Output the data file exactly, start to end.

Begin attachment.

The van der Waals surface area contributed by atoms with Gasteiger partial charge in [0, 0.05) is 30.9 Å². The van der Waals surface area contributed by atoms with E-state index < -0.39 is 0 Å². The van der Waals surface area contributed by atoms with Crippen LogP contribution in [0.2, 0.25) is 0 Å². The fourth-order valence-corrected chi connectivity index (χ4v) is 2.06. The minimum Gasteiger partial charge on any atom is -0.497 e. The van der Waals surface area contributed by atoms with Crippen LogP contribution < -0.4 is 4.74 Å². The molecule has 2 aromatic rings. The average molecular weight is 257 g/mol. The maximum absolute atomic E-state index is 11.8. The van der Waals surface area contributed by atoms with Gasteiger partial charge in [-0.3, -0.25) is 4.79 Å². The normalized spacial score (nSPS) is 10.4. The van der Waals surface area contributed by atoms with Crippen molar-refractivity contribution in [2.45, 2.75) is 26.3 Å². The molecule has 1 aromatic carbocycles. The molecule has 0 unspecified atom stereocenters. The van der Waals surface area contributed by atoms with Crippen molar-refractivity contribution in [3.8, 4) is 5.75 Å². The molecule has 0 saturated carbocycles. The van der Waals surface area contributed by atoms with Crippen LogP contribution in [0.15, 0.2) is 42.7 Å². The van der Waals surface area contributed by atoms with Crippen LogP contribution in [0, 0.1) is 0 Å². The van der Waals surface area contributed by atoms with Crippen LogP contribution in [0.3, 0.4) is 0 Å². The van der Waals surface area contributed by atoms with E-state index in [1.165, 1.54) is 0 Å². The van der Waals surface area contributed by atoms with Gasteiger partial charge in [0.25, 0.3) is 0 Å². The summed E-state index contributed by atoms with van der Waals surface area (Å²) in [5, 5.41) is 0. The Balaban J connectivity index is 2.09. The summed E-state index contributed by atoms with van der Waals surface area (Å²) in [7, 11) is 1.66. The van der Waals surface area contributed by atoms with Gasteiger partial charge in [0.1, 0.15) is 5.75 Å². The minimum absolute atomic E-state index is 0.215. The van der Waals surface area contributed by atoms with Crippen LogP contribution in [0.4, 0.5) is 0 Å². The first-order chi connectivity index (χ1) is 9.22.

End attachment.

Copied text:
The van der Waals surface area contributed by atoms with Gasteiger partial charge in [0, 0.05) is 30.9 Å². The van der Waals surface area contributed by atoms with E-state index < -0.39 is 0 Å². The van der Waals surface area contributed by atoms with Crippen LogP contribution in [0.2, 0.25) is 0 Å². The fourth-order valence-corrected chi connectivity index (χ4v) is 2.06. The minimum Gasteiger partial charge on any atom is -0.497 e. The van der Waals surface area contributed by atoms with Crippen LogP contribution < -0.4 is 4.74 Å². The molecule has 2 aromatic rings. The average molecular weight is 257 g/mol. The maximum absolute atomic E-state index is 11.8. The van der Waals surface area contributed by atoms with Gasteiger partial charge in [-0.3, -0.25) is 4.79 Å². The normalized spacial score (nSPS) is 10.4. The van der Waals surface area contributed by atoms with Crippen molar-refractivity contribution in [2.45, 2.75) is 26.3 Å². The molecule has 1 aromatic carbocycles. The molecule has 0 unspecified atom stereocenters. The van der Waals surface area contributed by atoms with Crippen molar-refractivity contribution in [3.8, 4) is 5.75 Å². The molecule has 0 saturated carbocycles. The van der Waals surface area contributed by atoms with Crippen LogP contribution in [0.15, 0.2) is 42.7 Å². The van der Waals surface area contributed by atoms with Crippen LogP contribution in [0, 0.1) is 0 Å². The van der Waals surface area contributed by atoms with Crippen LogP contribution in [0.3, 0.4) is 0 Å². The van der Waals surface area contributed by atoms with E-state index in [1.165, 1.54) is 0 Å². The van der Waals surface area contributed by atoms with Gasteiger partial charge in [0.25, 0.3) is 0 Å². The summed E-state index contributed by atoms with van der Waals surface area (Å²) in [5, 5.41) is 0. The Balaban J connectivity index is 2.09. The summed E-state index contributed by atoms with van der Waals surface area (Å²) in [7, 11) is 1.66. The van der Waals surface area contributed by atoms with Gasteiger partial charge in [0.1, 0.15) is 5.75 Å². The minimum absolute atomic E-state index is 0.215. The van der Waals surface area contributed by atoms with Crippen LogP contribution in [0.4, 0.5) is 0 Å². The first-order chi connectivity index (χ1) is 9.22.